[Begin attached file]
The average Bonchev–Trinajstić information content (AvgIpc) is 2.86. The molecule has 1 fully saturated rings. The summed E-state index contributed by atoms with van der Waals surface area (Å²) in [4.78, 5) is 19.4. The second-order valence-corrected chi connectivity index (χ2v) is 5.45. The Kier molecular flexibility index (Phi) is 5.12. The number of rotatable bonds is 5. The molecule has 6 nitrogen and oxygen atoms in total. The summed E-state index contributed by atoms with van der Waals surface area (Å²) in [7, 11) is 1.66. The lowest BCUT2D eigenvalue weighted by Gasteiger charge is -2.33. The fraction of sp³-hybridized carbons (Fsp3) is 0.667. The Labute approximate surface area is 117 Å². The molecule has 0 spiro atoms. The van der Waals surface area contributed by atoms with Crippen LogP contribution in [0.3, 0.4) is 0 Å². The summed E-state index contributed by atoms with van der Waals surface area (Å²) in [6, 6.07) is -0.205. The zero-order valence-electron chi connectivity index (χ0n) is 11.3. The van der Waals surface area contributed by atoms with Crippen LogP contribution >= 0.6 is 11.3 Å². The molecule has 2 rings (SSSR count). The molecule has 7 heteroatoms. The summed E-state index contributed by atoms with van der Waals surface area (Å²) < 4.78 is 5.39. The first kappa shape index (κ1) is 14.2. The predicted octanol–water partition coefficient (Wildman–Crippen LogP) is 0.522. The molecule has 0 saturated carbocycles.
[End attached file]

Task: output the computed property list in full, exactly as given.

The average Bonchev–Trinajstić information content (AvgIpc) is 2.86. The molecule has 1 fully saturated rings. The summed E-state index contributed by atoms with van der Waals surface area (Å²) in [4.78, 5) is 19.4. The second-order valence-corrected chi connectivity index (χ2v) is 5.45. The Kier molecular flexibility index (Phi) is 5.12. The number of rotatable bonds is 5. The molecule has 6 nitrogen and oxygen atoms in total. The summed E-state index contributed by atoms with van der Waals surface area (Å²) in [7, 11) is 1.66. The lowest BCUT2D eigenvalue weighted by Gasteiger charge is -2.33. The fraction of sp³-hybridized carbons (Fsp3) is 0.667. The Labute approximate surface area is 117 Å². The molecule has 0 spiro atoms. The van der Waals surface area contributed by atoms with Crippen LogP contribution in [0.3, 0.4) is 0 Å². The summed E-state index contributed by atoms with van der Waals surface area (Å²) in [6, 6.07) is -0.205. The zero-order valence-electron chi connectivity index (χ0n) is 11.3. The van der Waals surface area contributed by atoms with Crippen LogP contribution >= 0.6 is 11.3 Å². The molecule has 2 rings (SSSR count). The molecule has 7 heteroatoms. The summed E-state index contributed by atoms with van der Waals surface area (Å²) < 4.78 is 5.39. The first kappa shape index (κ1) is 14.2. The predicted octanol–water partition coefficient (Wildman–Crippen LogP) is 0.522. The molecule has 0 saturated carbocycles.